Tell us about your creative process. Where do you start from? How do you create?
Inspiration can come from anywhere and anything. I usually start to get enthusiastic about an idea if I feel like it’s cinematic; a story I can only tell through images instead of text or words. From that point I start developing a script with my screenwriter and try to get funding. Usually, also in the case with Barrier, I first see an opportunity for financing before I start working on a project.
Barrier talks about how the tension of war transforms the human soul, making it cynical and scared. Where did you get the idea for this film?
In 2019 I entered a competition that challenged filmmakers to find interesting stories during the last months of the Second World War. When I found the story of a young resistance fighter who swam for 8 hours, I immediately was struck by the cinematic potential of this story. I felt like there was a relationship between this story and stories of refugees entering Europe by crossing the Mediterranean, where they are often greeted as potential enemies. I felt like this was something that was potent during the Second World War, but still is today.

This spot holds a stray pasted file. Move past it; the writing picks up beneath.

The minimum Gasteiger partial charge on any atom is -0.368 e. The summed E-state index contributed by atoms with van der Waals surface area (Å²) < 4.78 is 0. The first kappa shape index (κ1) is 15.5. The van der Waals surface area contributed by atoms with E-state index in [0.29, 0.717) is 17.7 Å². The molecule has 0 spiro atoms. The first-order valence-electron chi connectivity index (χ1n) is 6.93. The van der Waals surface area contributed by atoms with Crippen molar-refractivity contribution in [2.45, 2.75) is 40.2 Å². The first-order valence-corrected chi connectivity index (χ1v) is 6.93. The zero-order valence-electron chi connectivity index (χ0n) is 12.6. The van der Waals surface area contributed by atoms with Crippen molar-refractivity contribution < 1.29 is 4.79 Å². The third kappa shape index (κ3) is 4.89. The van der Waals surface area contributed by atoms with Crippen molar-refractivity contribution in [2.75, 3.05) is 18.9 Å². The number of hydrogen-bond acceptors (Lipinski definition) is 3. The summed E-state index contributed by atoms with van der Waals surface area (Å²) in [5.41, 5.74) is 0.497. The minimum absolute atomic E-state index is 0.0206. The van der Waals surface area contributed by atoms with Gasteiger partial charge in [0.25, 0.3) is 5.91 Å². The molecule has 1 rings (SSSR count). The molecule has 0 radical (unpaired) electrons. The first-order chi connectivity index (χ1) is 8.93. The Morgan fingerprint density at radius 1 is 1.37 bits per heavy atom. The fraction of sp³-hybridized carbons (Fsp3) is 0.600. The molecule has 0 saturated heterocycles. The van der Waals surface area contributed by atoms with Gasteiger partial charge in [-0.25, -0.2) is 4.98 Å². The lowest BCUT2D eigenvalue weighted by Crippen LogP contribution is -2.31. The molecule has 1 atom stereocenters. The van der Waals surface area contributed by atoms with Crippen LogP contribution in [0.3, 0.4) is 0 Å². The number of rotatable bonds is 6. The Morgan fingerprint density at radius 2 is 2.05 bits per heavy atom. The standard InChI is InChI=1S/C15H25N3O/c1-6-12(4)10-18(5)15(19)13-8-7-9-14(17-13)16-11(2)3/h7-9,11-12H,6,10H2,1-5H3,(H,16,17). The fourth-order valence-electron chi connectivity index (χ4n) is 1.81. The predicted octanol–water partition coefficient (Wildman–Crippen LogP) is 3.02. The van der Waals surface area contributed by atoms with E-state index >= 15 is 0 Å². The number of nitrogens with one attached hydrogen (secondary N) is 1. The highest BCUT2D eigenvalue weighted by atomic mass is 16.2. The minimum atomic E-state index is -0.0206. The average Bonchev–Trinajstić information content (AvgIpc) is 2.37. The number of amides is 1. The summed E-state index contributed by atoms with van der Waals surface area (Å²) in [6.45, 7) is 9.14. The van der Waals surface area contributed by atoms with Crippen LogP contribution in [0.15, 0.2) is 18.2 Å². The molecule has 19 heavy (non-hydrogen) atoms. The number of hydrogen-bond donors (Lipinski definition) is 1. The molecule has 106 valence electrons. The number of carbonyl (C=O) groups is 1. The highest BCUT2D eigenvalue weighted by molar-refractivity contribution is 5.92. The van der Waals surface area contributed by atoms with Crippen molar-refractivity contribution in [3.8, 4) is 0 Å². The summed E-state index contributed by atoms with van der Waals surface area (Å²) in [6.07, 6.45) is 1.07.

In your opinion, what is the role of cinema in contemporary society?
Cinema is as important an artform as it ever was. Even more so now, where all our communication is becoming more and more visual. People are also getting more sophisticated due to constant exposure through channels like YouTube. I think we’re only at the start of an inspiring journey.
What makes a film good in your opinion?
First of all telling a story using all of the elements and tools a filmmaker has to it’s disposal. Stories that could only be told in this artform.
What are you working on right now?
I’m finishing a new short psychological horror film called ‘Shut’, based on the deteriorating mental health of my father and a pilot for a children’s horror show called ‘Sleepless Nights’.
What are your long-term goals?
Making a feature film you can enjoy in a cinema near you.